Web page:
The Fraud Squad has controlled certain products that imitate foodstuffs and therefore present a risk of confusion that primarily concerns children, especially the youngest. A regulation in this field exists, but remains unknown.

Products, imitating, foodstuffs:, real, danger, for, children

Sparkling salts in the form of cupcakes, decorative items imitating Easter eggs, candles in the shape of pastries or fruit, cosmetics reminiscent of drinking compotes... imitation food products regularly circulate on the market. But beware, because they can cause potentially serious ingestions, mostly in young children who confuse them with food. This risk has just been recalled by the DGCCRF (French Fraud Control Agency) after conducting a survey whose results reveal that although the rate of anomalies is limited (7%), the regulations applicable to these products are generally unknown to professionals.

Since September 1992, products likely to be confused with foodstuffs must comply with a decree (No. 92-985) on the prevention of risks resulting from the use of certain products imitating foodstuffs (known as the "confusion" decree). The scope defined in Article 1 of this decree includes all products that are not foodstuffs, but also products "that consumers can reasonably foresee could be confused with foodstuffs in view of their similar characteristic(s) with the imitated foodstuff, in particular shape, odour, color, appearance, packaging, labelling, volume or size. »

Products "in constant renewal"

However, such products must not pose a risk to the health and safety of persons, especially children. Children can put them in their mouths, suck on them or ingest them, with possible consequences such as choking, intoxication, perforation or obstruction of the digestive tract. The Fraud Squad, which inspected 282 establishments as part of its investigation, is concerned by the fact that "the products concerned are constantly being renewed, affecting both the cosmetics sector (depilatory cream, bath salts, effervescent bath "cupcakes", soaps) and the toys sector (memory foam products) or decorative items. » 

Latest example: in the context of the VIDOC crisis 19, hydroalcoholic solutions sold in wine bottles were reported and then withdrawn from the market. The visual inspections carried out by the organization were used to detect flagrant anomalies and to direct samples to products suspected of being dangerous, "either under the confusion decree or under other regulations (toys, cosmetics). ", he says. All regulations combined, out of 54 samples, 33 were deemed non-compliant, including 24 "non-compliant and dangerous". The whole of the anomalies noted led to the drafting of 17 warnings, 1 injunction and 1 administrative report.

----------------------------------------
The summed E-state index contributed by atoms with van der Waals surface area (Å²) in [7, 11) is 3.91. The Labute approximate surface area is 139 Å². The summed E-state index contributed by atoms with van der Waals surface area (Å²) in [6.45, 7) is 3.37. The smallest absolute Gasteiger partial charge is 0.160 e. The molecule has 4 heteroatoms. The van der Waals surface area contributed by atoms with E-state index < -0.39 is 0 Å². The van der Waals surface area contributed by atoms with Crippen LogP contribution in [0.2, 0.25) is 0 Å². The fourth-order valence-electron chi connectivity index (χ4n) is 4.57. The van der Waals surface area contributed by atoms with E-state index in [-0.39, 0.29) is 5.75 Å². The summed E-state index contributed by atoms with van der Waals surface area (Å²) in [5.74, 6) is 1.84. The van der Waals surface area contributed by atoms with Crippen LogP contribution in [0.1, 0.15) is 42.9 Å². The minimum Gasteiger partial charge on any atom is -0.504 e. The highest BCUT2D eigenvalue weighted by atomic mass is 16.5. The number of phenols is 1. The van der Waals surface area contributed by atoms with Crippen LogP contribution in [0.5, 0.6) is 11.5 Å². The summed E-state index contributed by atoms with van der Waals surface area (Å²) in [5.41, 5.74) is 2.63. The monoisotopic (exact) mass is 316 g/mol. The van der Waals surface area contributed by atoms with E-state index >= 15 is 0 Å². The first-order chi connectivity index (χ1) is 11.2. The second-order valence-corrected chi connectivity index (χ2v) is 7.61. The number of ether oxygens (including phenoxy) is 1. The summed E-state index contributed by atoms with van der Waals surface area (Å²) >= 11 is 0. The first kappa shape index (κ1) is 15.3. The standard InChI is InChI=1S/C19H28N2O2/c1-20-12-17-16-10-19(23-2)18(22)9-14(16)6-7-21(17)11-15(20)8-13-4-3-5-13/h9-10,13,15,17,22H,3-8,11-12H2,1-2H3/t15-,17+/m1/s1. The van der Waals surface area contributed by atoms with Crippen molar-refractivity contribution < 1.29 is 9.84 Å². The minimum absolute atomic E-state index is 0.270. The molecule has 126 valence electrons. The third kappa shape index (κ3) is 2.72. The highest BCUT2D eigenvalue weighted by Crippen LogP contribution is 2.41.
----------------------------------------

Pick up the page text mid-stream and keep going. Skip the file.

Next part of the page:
Laundry detergent capsules, water pearls... other identified risks

"It emerges from this survey that the "confusion" decree remains largely unknown or misunderstood. On the other hand, the professionals inspected were generally willing and able to take appropriate corrective measures, which is why educational follow-up in the form of warnings was preferred. ", concludes the DGCCRF. It should be noted that this warning comes a few days after the one issued by Anses* on the same subject before the end of the year festivities. The health agency also specified that both health professionals and citizens have the possibility of reporting these imitations to the DGCCRF, which will carry out an analysis of the risk incurred.

The ANSES had also warned consumers against super-absorbent polymer beads, whose cases of ingestion by children have been on the rise in recent years. Commonly called beads or water pearls, they are attractive to younger children who may mistake them for candy and swallow them. If they have not reached their maximum size at that time, they can continue to swell in the digestive tract and cause an intestinal obstruction. Another frequent alert from the DGCCRF concerns laundry detergent capsules: small in size, pleasant to the touch and often coloured and scented, this makes them attractive to young children who may put them in their mouths or play with them. 

*National Food, Environmental and Occupational Health Safety Agency